At a bargain-basement average of $17.21 per seat -- the third-lowest price in the league -- it's also incredibly cheap. That gives fans a little more pocket change for ordering a Primanti Brothers sandwich stacked with with steak, cheese, cole slaw and tomatoes. It'll also free up some cash for a pour from one of the most extensive craft beer tap lists in the majors. Brews in regular rotation include Pittsburgh's own Church Brew Works, Victory Brewing, East End Brewing, Penn Brewing, Troegs Brewing and Erie Brewing. Add to that Harpoon Brewery, Samuel Adams, Brooklyn Brewery, Dogfish Head Brewing, 21st Amendment Brewery, Flying Dog Brewing, Heavy Seas Beer, Lagunitas Brewing, Stone Brewing, Bell's Brewery and Anchor Brewing.
A beer passport discount ticket package provides a pre-game beer tasting for 90 minutes before the game and a $5 voucher for the concession area. It's the least a team with the longest season-to-season losing streak in professional sports can offer.
The Royals are in the hunt in the American League Central and ahead of the Minnesota Twins and Chicago White Sox, but excitement is still at something less than a fever pitch. Even after making some uncharacteristic offseason noise and picking up pitchers Jeremy Guthrie, James Shields and Ervin Santana, their latest swoon and recent history suggests fans have reason to be wary.
This is a team that has had three winning seasons in the past 20 years and hasn't made the playoffs since 1985. Young talent such as stars Johnny Damon, Carlos Beltran and Zack Greinke have no qualms just leaving when it's time to collect a paycheck, and high-priced talent doesn't exactly beat down the Royals' door.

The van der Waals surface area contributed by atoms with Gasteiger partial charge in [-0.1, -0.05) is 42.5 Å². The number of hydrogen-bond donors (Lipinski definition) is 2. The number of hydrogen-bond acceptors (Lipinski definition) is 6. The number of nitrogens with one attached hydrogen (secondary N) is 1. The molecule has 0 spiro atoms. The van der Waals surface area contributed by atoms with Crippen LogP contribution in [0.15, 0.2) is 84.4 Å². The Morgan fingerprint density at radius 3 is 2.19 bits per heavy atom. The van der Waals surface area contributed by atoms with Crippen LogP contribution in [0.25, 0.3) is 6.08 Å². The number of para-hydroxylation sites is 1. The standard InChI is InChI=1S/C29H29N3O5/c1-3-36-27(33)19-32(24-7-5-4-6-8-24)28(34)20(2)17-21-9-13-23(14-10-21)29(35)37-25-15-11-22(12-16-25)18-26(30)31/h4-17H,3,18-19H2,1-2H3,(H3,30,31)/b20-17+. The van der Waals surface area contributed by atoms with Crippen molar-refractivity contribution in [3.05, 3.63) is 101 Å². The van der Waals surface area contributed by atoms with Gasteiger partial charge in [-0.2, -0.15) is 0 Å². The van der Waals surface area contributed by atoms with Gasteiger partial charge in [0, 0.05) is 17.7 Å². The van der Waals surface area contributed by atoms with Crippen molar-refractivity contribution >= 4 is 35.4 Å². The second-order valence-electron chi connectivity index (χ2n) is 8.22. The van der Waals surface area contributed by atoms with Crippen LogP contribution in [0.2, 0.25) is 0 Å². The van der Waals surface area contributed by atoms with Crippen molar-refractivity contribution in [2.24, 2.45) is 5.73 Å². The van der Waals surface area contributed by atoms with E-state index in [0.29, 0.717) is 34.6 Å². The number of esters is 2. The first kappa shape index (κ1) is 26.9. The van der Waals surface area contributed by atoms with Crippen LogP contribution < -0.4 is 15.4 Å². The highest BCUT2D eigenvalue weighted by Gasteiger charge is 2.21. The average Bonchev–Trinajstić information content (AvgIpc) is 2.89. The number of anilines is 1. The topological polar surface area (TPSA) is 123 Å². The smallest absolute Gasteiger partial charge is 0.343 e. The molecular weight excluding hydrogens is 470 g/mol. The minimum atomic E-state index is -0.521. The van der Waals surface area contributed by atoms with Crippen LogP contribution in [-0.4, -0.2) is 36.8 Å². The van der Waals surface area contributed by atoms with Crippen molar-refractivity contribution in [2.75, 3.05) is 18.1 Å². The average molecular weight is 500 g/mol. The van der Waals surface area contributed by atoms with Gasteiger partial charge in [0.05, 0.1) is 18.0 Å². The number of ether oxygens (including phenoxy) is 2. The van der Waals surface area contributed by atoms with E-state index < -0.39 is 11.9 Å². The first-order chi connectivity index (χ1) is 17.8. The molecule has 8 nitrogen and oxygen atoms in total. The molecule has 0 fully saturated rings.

That said, the team's more than 40-year-old Kaufmann Stadium -- once a staid, cookie-cutter nightmare -- has benefited greatly from a $250 million renovation completed in 2009. The 322-foot fountain is still behind the right-field fence, but it's now surrounded by terraces, a kids' area, an outfield concourse, a right-field bar and restaurant and a Taste of KC food court. Kansas City barbecue abounds in concessions dishes such as sausage topped with pulled pork and macaroni and cheese, corn brisket nachos and bacon bleu cheese fries.
The best perk, however, is Kansas City's own Boulevard Beer everywhere. The brewer signed a major sponsorship deal with the team last year that plasters its name on a huge sign in left field as if it were Budweiser or Coors, puts two Boulevard Grill locations in the stadium and equips stadium beer vendors with backpack-mounted kegs of Unfiltered Wheat Beer that they pour when they get to your row.